his family,
—Mrs. Charles Shaffner and her daugh-
ter, Miss Anne, have been here from Sum-
mit, N. J., since Tuesday, house guests of
Mrs. Shaffner’s sister, Mrs. James B. Lane.
—Mrs. Charles Donachy, of Forty Fort,
Pa, and her two children, Sara and
Charles, are here for a week's visit with
Mrs. Donachy’s parents, Mr. and Mrs. C.
C. Shuey.
—Mr. and Mrs. George M. Gamble have
had as guests Mr. and Mrs. William T.
O’Brien, of Philippi, W. Va., who have
been visiting here and at Snow Shoe with
Mr. O'Brien’s mother.
—Mr. and Mrs. Mordacai Miller, of Belie-
fonte, and their guest, Mrs. Lydia Cress-
well, of Lock Haven, spent Sunday in Ty-
rone with Mr. Miller's sister, Mrs. E. P.
Moore and the family.
—Dr. William S. Glenn and his wife, Dr.
Nannie Glenn, of State College, left Wed-
nesday for New York city, where they will
be during the period of time that Dr. Nan-
nie Glenn is under the observation of spe-~
cialists.
—Miss Mary Shoemaker will go to Wash-
ington, D. C., next week, to take her exam-
inations for entering the Holy Trinity
University. Miss Shoemaker will be sac-
companied by her mother, Mrs. T. A. Shoe-
maker,
—Mrs. Josephine Mann, Dr. and Mrs.
John Sebring and their daughter, Miss
Mary, accompanied the body of Mrs. Wolt-
jen to Pottsville, Monday, Miss Henrietta
Sebring joining them there, the entire par-
ty returning to Bellefonte after the fu-
neral.
—Mrs. Jenkin David and ker son, Jen-
kin Jr. left Monday to return to Bound-
brook, N. J. after speading the summer
at their summer home at Snow Shoe. Mrs.
David is a sister of 0. J. Morgan, of the
Bellefonte Fuel and Supply Co., of Belle-
fonte.
—Mr. and Mrs. Carl Berberick, who have
been in Bellefonte with Mrs. Berberick’s
parents, Mr. and Mrs. A. L. McGinley, since
their marriage a week ago, will return to
their home in Washington next week. Mrs.
Berberick is better known here as Miss
Margery McGinley.
—Miss Margaret Hiller stopped a day or
two in Bellefonte, last week, with Col. and
Mrs. J. L. Spangler, on her way back east
to college, after spending the summer va-
cation at a summer ranch resort in the
west. Miss Hiller is the eldest daughter
of Mrs. Hiram Hiller.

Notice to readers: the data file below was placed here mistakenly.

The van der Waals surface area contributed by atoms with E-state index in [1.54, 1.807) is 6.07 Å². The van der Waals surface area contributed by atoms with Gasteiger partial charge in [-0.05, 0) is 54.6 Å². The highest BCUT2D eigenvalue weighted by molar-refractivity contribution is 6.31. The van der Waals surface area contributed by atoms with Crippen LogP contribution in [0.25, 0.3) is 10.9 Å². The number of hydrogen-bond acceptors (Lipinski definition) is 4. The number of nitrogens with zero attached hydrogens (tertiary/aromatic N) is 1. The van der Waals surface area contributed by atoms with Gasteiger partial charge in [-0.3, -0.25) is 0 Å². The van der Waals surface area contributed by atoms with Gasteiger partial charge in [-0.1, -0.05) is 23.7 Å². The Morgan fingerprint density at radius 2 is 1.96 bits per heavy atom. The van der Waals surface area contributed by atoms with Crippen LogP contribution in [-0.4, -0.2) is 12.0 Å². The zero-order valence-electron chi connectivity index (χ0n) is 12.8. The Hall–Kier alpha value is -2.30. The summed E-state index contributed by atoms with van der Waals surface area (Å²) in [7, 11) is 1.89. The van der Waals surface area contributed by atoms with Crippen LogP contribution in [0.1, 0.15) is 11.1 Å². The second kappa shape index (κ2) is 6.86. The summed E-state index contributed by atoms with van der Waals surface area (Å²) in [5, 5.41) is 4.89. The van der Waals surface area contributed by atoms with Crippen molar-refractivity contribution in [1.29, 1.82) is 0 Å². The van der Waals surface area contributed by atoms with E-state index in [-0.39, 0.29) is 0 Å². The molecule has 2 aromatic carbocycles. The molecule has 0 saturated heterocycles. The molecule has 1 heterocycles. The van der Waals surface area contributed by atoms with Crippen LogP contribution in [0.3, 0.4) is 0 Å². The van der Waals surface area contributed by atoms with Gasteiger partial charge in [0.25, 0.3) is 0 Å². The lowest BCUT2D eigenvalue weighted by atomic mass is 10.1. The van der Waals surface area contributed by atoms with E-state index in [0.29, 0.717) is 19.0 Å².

—Mr. and Mrs. J. H. McGrath and their
daughter, of Morris, Ill, and Mrs. M. BH.
Welch and her son, of Joliet, members of
the immediate family of the late Mrs. Ed-
mund P. Hayes, spent a part of the past
week in Bellefonte, with Mrs. Hayes’ moth-
er, Mrs. R. G H. Hayes, at her apartment
on Allegheny street.
—Mrs. Annie R. Miller accompanied her
son, Edmund C. Miller, a senior at State
College, on a drive in from Detroit, Mich.,
this week. The young man was returning
to College and his mother came in to look
after some property interests in Bellefonte,
this having been the family’s home town
before moving to Detroit a few years ago.
—Isaac Ward, a member of the well
known family of that name, of Pine Grove
Mills, has returned to his former home in
Pittsburgh, after a stay of some time in
Medina, Ohio, and writes that he is glad
to be back. Pittsburgh is a fine place, but
there is little comfort there for a Demo-
crat of Isaac's stripe. There are too few
for the good of that politically torn city.
—Members of the League of Women Vot-
ers of Centre county, who were in the mo-
tor party to Williamsport, yesterday, in-
cluded Mrs. Ferree, of Oak Hall; Mrs. A.
S. Hogan, Mrs. Hiram Lee, Mrs. Gardner,
Mrs. F. W. Haller and Miss Mary Foster,
of State College; Mrs. Beach, Mrs. Ole-
wine, Mrs. Steely, Mrs. Sim Baum, Mrs.
Benjamin Bradley, Mrs. Gregg Curtin,
Miss Mary Blanchard and Dr. Eloise
Meek, of Bellefonte.
——Miss Mary E. McQuistion en-
tered the Centre County hospital, yes-
terday, as a patient; expecting to be
under observation there for a week or
more.
——The G. F. Musser company is
expecting a car load of New York El-
berta peaches in about a week or ten
days.
I ii
—The gridiron is gradually crowd-
ing the diamond out of the picture.
Real Estate Transfers.
Henry E. Cobb, et ux, to John Lyle,
tract in College township; $200.
Michael Witherite, et ux, to Harry
H. Bottorf, et ux, tract in Boggs town-
ship; $500.
Thomas F. Kelley, et ux, to Merrill
B. Long, tract in Snow Shoe; $3,500.
John F. Harnish, et ux, to William
B. Rankin, tract in Boggs township;
$150.
John S. Walker, et ux, to James C.
Furst, tract in Bellefonte; $1.
Bellefonte Central R. R. to James
C. Furst, tract in Bellefonte; $1.
Augusta C. Quigley to Elizabeth O.
Weaver, tract in Bellefonte; $1.
Susan A. Shope to John R. Dotz,
tract in State College; $1.
J. E. Reed, et al,to G.W. Lauk,
tract in Ferguson township; $315.
Margaret Brown, et al, to Sarah D.
Moore, tract in Bellefonte; $1.
RB. F. Hoy to Jacob Hoy, et ux, tract
_in College township; $1,800.
John L. Holmes, et al, to Martha S.
Leitzel, tract in State College; $350.
Clarence J. Wetzel, et ux, to D. W.
Showalter, tract in Bellefonte; $3,000.
John H. Hartswick, et ux, et al, to
Orlando W. Houtz, tract in State Col-
lege; $950.
Fort Pitt Hunting and Fishing Club
to W. L.. Witmer, tract in Miles town-
ship; $1.
Bella T. Fleming, et bar, to Augus-
ta C. M. Quigley, tract in Bellefonte;
$1.